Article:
Whew to the Dragoncon.
I miss it. I miss my peeps. It is always awesome seeing my fellow magical words family although Dragoncon is SO busy we only get to spend minutes together. (Lucienne, I still owe you that drink and AJ I didn’t even SEE you) But after Faith and John ‘s excellent con reports I have decided that this will NOT be about Dragoncon.
Instead I am going to talk to you about writing. (Inspired by a panel at Dragoncon)
I know, crazy right?
Let’s talk about character. Character is story. Some of you are looking at me going: “No James, PLOT is story. Characters are the subject of story.”
You’re kinda right, but not really. You see your plot is determined by your characters decisions. Every character, from the main protagonist to the most minor walk on character can radically change your story if they make their own independent decisions. Imagine if that nobody character, the one who exists in your universe as a one-paragraph-appearer had their own story they were acting out and decided to walk up behind your main protagonist and shoot them in the head.
It could happen. My character Deacon Chalk is a hero….if you are on the right side of the story. On the wrong side of the story, he’s a monster.
I address this in CIRCUS OF BLOOD. There is a moment wen Deacon is in the medical office where the local lycanthropes go for their medical care, because if you have a supernatural disease that transforms you into an animal you cannot just roll up to your local minute clinic and get some help. You need a specialist who knows about your condition. He’s in the waiting room, surrounded by lycanthrope mothers and children and he realizes they are all looking at him strangely.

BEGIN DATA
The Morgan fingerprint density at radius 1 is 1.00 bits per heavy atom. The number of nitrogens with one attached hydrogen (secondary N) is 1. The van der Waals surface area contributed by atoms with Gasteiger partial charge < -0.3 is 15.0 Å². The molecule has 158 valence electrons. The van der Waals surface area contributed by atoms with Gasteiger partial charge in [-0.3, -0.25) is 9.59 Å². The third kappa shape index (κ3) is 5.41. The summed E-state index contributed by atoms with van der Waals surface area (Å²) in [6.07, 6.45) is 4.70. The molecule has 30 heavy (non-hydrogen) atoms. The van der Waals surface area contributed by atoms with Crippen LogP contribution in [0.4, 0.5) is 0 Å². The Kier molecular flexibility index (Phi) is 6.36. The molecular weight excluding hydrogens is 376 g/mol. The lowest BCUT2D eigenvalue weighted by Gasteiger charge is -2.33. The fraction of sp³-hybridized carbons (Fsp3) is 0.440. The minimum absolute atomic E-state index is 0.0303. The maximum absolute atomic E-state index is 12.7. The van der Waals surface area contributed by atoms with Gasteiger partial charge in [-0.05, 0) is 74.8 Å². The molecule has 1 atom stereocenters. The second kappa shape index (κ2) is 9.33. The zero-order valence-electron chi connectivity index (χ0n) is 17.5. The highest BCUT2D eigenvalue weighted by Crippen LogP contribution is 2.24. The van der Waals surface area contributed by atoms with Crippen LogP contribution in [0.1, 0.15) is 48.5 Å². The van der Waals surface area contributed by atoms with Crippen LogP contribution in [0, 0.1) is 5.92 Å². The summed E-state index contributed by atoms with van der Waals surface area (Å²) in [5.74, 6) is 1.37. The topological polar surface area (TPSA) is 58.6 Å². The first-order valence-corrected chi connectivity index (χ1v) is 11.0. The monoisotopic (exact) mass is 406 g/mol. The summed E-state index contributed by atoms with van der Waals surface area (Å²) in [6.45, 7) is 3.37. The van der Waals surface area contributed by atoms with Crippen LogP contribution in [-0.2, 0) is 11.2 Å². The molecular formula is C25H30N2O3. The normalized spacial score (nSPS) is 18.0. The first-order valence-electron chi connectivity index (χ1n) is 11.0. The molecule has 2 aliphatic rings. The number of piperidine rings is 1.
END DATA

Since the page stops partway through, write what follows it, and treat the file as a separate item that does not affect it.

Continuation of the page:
A moment of clarity dawns on our big damn hero and he understands that while he has saved some of these people a lot of them know him as the one who comes to kill you if you step over the line as a lycanthrope and become a danger to humans. Somewhere in each of their experience he has shown up to kill one of their relatives that have lost control.
To them HE is the killer, the murderer, the MONSTER.
Now what if one of them (one whose name you never even know) decided Deacon needed to be killed, pulled a gun, and shot him in the back of his head?
BANG! totally different story.
Often times as writers we get our plot in our heads and we push play, forcing our characters to act against the personality we have established for them because it fits the plot. We have to be able to make our plot more fluid to make it conform to the decisions our characters would make. Don’t toss it out, but if you want your book to really feel organic and complete, allow yourself the ability to adjust events according to the personality of the characters involved and you will see a cohesion and a magic occur that you have missed before.
Characters rock harder.
Go forth and be successful. Write your asses off.